‘Inspiring Stories’ with Adam Geraghty
Associate Professor of Psychology and Behavioural Medicine
This is part of the Engaged Medicine ‘Inspiring Stories’ blog series. The blogs explore the stories behind outreach and patient-public engagement activities of staff and students from the University of Southampton’s Faculty of Medicine.
Novel Patient & Public Involvement and Engagement (PPIE) November 2021– Developing an inclusive approach to multidimensional measurement of mental health symptoms in people in UK primary care.
As part of a NIHR programme development grant application, we wanted to try some new methods for diverse patient and public involvement (PPI) input on what we had planned to do. We had an excellent lay PPI co-applicant, so this was in addition to, rather than instead of the more standard approach.
The project specifically is about exploring a new approach to conceptualising mental health symptoms in primary care; seeing whether it is helpful to think of distress/stress as related to but distinct from depression and anxiety. As these are all experiences many of us have, we knew we might be able to try a broad approach, rather than specifically targeting one clinical group. I contacted Sonia Newman, Patient & Public Involvement and Engagement Officer in the Primary Care Research Centre, who leads the ‘Finding Out Together’ team. The team have been developing relationships with staff and families attending a Sure Start centre in Southampton. Sure Start is an organisation that supports young families with a range of issues relating to living well. Those who use and interact with Sure Start often have different backgrounds to those we usually work with in PPI roles.
As we didn’t have much time (the deadline for the grant was very short), we decided to work with social media, Facebook in particular. We developed a lay summary of the study and some free text questions about the project and the summary that followed it. This was all done on Microsoft Forms. We then created a brief but catching video that linked to the summary and questions, and then posted it on the Sure Start Southampton Facebook page. We were unsure how many people might provide feedback, but I think we would have been happy if 2-3 people had answered our questions. In fact, we had 12 very useful responses about the lay summary and the project in general.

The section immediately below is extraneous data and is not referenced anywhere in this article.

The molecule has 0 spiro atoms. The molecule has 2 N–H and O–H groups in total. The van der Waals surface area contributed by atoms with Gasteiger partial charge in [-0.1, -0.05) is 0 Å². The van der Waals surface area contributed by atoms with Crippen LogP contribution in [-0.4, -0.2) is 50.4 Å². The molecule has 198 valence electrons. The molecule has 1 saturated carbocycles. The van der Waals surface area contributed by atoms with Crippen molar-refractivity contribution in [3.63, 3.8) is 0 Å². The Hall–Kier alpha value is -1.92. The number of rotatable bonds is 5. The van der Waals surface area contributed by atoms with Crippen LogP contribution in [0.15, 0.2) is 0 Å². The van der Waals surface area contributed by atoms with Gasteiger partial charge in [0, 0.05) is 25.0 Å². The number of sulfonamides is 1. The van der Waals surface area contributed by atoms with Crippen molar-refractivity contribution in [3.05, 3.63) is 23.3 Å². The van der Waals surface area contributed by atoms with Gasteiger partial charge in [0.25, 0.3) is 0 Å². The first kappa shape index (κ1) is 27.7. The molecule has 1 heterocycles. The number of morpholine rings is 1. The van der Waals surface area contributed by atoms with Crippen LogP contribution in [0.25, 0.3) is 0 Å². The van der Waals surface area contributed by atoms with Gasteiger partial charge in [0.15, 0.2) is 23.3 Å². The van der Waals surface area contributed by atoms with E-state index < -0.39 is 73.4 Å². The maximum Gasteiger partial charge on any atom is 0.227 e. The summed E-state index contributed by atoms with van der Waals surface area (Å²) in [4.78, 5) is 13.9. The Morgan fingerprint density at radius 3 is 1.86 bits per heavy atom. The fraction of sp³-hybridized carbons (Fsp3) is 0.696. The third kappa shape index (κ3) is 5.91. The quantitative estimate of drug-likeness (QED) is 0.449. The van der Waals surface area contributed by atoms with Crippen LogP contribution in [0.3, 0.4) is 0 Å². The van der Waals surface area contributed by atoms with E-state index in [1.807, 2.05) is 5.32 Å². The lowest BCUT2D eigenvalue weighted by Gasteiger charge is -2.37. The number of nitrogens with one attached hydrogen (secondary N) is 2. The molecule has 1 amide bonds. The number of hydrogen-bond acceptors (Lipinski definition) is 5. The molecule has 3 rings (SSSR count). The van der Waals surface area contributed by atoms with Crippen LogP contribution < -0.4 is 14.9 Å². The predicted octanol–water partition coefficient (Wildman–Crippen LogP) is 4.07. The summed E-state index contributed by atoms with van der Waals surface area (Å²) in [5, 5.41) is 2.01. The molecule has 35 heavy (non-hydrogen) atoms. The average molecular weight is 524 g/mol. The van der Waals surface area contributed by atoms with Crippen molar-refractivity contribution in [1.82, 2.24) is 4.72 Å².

Broadly, the respondents were positive about the idea, agreeing that it would be useful to look at the ‘bigger picture’ and consider a range of responses in different areas of mental health. One respondent stressed the importance of asking people directly how they would describe their own symptoms in terms of stress, depression or anxiety. This is important and we will incorporate this into our qualitative work. Some respondents highlighted the importance of testing the approach, and we plan to do this in our future programme in a randomised controlled trial. Others were clear that they felt the current system in primary care, regarding diagnosis and symptoms was not currently working, hence being supportive of our proposed research. To thank those that were involved, I created a brief video sharing the aims and thanking them again and uploaded it to the Facebook page.
We were really pleased with the response rate and the useful comments that people provided. This has certainly proved an important and useful addition to having core PPI co-applicants. It was very helpful to have a diverse range of responses and input, in a fairly short period of time. We wanted to create a summary of the study that was interesting and easy to read, similar to lay summaries in grant applications, but going further in that it could be read quickly and understood by anybody, no matter what their background. As an academic, used to writing in quite a dense and ‘academic’ way, this was difficult. We worked on it together and our PPI co-applicant gave useful feedback for where and how it could be improved. Additionally, I have never taken a video of myself for Facebook before. I found that quite hard; it took multiple takes!
I really enjoyed the prospect of being able to reach out beyond the very useful and more common PPI structures that we often work within, to have feedback from a range of people with different experiences. Working with social media and thinking of new ways to do things was enjoyable. My experience of working with different routes to engage with people was really positive. In addition to core, lay PPI members on the team, I now think that reaching out in a range of ways to diverse communities is critical. It will help to ensure the research we do is most likely to have benefit for a broad range of our society.
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